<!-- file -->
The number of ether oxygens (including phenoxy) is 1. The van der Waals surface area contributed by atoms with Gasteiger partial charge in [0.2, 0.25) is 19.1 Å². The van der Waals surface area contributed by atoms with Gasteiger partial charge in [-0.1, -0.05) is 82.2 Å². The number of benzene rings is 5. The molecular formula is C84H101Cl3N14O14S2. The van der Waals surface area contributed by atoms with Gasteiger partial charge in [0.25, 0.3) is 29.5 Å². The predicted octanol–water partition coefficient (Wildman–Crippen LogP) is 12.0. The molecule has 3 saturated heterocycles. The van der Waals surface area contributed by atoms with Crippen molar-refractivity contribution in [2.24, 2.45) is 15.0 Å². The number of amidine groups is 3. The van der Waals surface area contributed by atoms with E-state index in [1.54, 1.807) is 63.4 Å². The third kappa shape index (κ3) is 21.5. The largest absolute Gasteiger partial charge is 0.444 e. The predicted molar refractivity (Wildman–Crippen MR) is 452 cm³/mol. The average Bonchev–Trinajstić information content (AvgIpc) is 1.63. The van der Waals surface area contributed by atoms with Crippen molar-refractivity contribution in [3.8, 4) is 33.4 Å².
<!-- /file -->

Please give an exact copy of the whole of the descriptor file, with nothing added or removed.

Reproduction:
The number of ether oxygens (including phenoxy) is 1. The van der Waals surface area contributed by atoms with Gasteiger partial charge in [0.2, 0.25) is 19.1 Å². The van der Waals surface area contributed by atoms with Gasteiger partial charge in [-0.1, -0.05) is 82.2 Å². The number of benzene rings is 5. The molecular formula is C84H101Cl3N14O14S2. The van der Waals surface area contributed by atoms with Gasteiger partial charge in [0.25, 0.3) is 29.5 Å². The predicted octanol–water partition coefficient (Wildman–Crippen LogP) is 12.0. The molecule has 3 saturated heterocycles. The van der Waals surface area contributed by atoms with Crippen molar-refractivity contribution in [2.24, 2.45) is 15.0 Å². The number of amidine groups is 3. The van der Waals surface area contributed by atoms with E-state index in [1.54, 1.807) is 63.4 Å². The third kappa shape index (κ3) is 21.5. The largest absolute Gasteiger partial charge is 0.444 e. The predicted molar refractivity (Wildman–Crippen MR) is 452 cm³/mol. The average Bonchev–Trinajstić information content (AvgIpc) is 1.63. The van der Waals surface area contributed by atoms with Crippen molar-refractivity contribution in [3.8, 4) is 33.4 Å².